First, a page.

Jerks at work, boo
October 7, 2022 1:37 AM   Subscribe

How do I stop taking it personally when the people I work with are jerks, and it feels like I’m being set up to fail? Added difficulty: often the only woman in the room, and the only remote worker, too.

I work for a big multinational company that’s known for its competitive, high-pressure working culture. I’ve worked for about 4 years in a department that, in hindsight, has been a blissful bubble of more-or-less congenial working relationships, and really thrived here. Unfortunately, as a result of my continued success I have been asked to interface with other groups as a significant part of my job, and it feels like I’ve been sent into a pit of vipers.

In the past two months I’ve dealt with more condescension, politicking, jockeying for status, boy’s club vibe than the last 4 years combined. It feels that my entire job is now to present analysis and make recommendations that are inevitably received poorly, ranging from apathy to outright hostility. It certainly hasn’t helped that these groups have a strong in-person based culture and I’m currently working remotely - apparently after one particularly poorly-received presentation, an engineer got spittingly mad to everyone in the room about how I’d “stolen his work”, and I had no idea until word eventually trickled back to my manager. I’ve tried talking to my manager about the situation and he basically told me that we had to preserve our relationships with these groups by treading carefully and being tactful - basically, he can’t do anything and expects me to keep my head down and maintain the status quo (but still be effective at my job, somehow?)

I feel that in a lot of these situations the general advice is to a) find a new job, and b) stop caring in the meantime. New job might be in the works, but for various reasons I’d like to stick it out for at least a few more months. I would love to just be all DGAF until then, but I’m finding it really hard! As it turns out, I really do need to be able to take pride in doing good work (even if it’s boring and pointless) and I really value having good relationships with my colleagues - I can also be a bit of a people pleaser and I just want people to like me, ugh. I also realize that this won’t be the last time in my career I’ll have to work with unpleasant people, so I might as well start building coping mechanisms now. How do I keep my head on straight when I have to work with people who seem primed to dislike me?
posted by btfreek to Work & Money (14 answers total) 5 users marked this as a favorite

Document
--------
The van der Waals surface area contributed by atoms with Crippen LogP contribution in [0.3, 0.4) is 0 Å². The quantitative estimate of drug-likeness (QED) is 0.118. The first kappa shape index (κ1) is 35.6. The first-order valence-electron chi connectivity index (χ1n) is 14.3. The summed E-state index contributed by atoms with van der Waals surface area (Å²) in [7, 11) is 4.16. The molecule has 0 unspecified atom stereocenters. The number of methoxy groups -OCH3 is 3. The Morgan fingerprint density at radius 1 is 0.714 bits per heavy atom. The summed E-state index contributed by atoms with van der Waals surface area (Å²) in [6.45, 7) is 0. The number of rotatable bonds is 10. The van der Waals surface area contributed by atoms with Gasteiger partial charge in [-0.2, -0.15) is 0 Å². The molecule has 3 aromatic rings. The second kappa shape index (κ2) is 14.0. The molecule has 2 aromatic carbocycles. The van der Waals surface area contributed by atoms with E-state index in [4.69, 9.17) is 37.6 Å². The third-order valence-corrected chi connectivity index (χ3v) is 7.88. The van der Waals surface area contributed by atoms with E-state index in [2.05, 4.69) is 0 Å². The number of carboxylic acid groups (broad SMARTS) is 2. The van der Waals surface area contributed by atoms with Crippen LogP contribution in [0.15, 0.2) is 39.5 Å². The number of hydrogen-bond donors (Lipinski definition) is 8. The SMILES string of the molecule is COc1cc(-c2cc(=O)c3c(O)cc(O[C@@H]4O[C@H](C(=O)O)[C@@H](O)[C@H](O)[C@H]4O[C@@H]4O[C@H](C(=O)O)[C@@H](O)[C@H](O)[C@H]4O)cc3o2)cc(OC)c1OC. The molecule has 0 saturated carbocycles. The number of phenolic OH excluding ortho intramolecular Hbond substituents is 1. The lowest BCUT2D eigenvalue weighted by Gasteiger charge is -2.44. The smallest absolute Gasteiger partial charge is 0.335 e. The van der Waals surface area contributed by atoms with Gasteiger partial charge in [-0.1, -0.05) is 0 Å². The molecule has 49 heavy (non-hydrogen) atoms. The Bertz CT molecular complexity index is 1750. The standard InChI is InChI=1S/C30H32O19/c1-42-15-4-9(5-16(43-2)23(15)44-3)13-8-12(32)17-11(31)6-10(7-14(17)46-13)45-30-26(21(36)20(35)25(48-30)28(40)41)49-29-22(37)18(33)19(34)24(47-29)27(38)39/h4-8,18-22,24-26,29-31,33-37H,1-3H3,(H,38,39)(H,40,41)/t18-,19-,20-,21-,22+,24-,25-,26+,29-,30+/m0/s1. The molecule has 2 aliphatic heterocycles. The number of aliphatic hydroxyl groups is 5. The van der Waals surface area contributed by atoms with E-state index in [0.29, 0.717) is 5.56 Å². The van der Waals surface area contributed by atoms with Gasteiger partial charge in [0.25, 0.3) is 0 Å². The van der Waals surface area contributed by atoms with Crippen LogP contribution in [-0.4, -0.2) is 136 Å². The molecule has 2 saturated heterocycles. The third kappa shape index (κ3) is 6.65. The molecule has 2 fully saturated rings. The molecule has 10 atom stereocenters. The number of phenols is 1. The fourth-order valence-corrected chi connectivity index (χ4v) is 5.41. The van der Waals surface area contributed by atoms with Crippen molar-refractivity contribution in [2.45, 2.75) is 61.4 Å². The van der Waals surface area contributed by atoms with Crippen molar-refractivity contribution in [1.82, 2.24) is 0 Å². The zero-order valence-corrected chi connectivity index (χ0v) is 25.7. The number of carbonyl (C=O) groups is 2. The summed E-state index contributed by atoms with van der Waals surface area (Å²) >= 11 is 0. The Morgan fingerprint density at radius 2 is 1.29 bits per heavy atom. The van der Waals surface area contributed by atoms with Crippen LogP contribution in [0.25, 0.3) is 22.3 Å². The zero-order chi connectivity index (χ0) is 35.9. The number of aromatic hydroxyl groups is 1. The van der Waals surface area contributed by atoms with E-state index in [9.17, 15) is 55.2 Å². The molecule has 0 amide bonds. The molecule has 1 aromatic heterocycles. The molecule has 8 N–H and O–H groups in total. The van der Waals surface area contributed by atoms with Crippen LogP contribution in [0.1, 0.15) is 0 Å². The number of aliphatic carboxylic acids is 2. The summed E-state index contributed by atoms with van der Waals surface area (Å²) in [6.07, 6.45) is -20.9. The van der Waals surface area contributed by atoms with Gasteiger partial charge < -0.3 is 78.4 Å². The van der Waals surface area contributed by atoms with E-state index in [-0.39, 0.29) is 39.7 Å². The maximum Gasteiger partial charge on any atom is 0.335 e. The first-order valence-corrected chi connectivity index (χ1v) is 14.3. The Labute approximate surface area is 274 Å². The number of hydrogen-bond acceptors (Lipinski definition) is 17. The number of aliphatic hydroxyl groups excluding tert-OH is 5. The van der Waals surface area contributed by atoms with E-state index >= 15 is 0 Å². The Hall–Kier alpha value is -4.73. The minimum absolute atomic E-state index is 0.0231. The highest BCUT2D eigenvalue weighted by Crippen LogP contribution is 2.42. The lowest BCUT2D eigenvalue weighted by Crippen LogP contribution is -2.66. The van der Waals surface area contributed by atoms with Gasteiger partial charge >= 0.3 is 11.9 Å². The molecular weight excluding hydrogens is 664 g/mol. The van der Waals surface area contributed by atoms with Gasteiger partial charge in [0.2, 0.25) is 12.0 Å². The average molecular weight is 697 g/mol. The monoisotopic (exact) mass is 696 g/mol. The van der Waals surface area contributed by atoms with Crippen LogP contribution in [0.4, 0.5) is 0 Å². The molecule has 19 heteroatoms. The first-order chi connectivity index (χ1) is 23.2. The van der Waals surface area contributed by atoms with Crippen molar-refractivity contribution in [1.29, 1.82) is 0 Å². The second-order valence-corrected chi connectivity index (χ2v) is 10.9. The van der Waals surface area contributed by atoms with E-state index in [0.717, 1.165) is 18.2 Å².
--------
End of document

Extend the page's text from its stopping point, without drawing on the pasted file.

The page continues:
I really do need to be able to take pride in doing good work (even if it’s boring and pointless) and I really value having good relationships with my colleagues

I can't think of anything more useful to suggest to you than making a mantra out of the idea that of those two aims, only one is fully within your control.

Maintaining a genuinely good relationship with a jerk is simply not possible. If the jerk were willing to do their half of that maintenance then they wouldn't be a jerk. Your best pathway to maintaining an adequate sense of workplace satisfaction, then, is to put your focus squarely on getting astoundingly good at doing good work.

Unfortunately this is inevitably going to involve learning to brush off increasingly vicious and underhanded attacks from the jerk brigade; workplace jerks are the way they are exactly because they fear that other people doing excellent work is going to throw the sloppy inadequacy of their own into sharp relief, and they'll often go to quite ridiculous lengths to get in the way of that happening.

There is nothing wrong with being a people pleaser as long as you learn to get a bit selective about which people are actually worth pleasing. In general it's actually counterproductive to try to please jerks, who would usually rather hang onto their own petty resentments than be pleased, so they'll only ever twist your attempts to please around and use them to attack you. Mr "She stole my work!" is a perfect case in point.

Apart from it being very satisfying, the best thing about getting astoundingly good at doing good work is that it might well end up being your ticket out of the viper pit. People who are astoundingly good at what they do are generally in very high demand wherever they go.
posted by flabdablet at 3:22 AM on October 7, 2022 [8 favorites]

I really think people just dislike working, they find it unpleasant, they find the things we say & the things we make them look at unpleasant, and they lash out. I deal with all the same shit & it's all been exactly the same for me the whole time I've been working. I am getting better at not being surprised, which allows me to keep my cool. I try to remember it's all a big joke, and all I have to do is play my part.
posted by bleep at 3:40 AM on October 7, 2022 [1 favorite]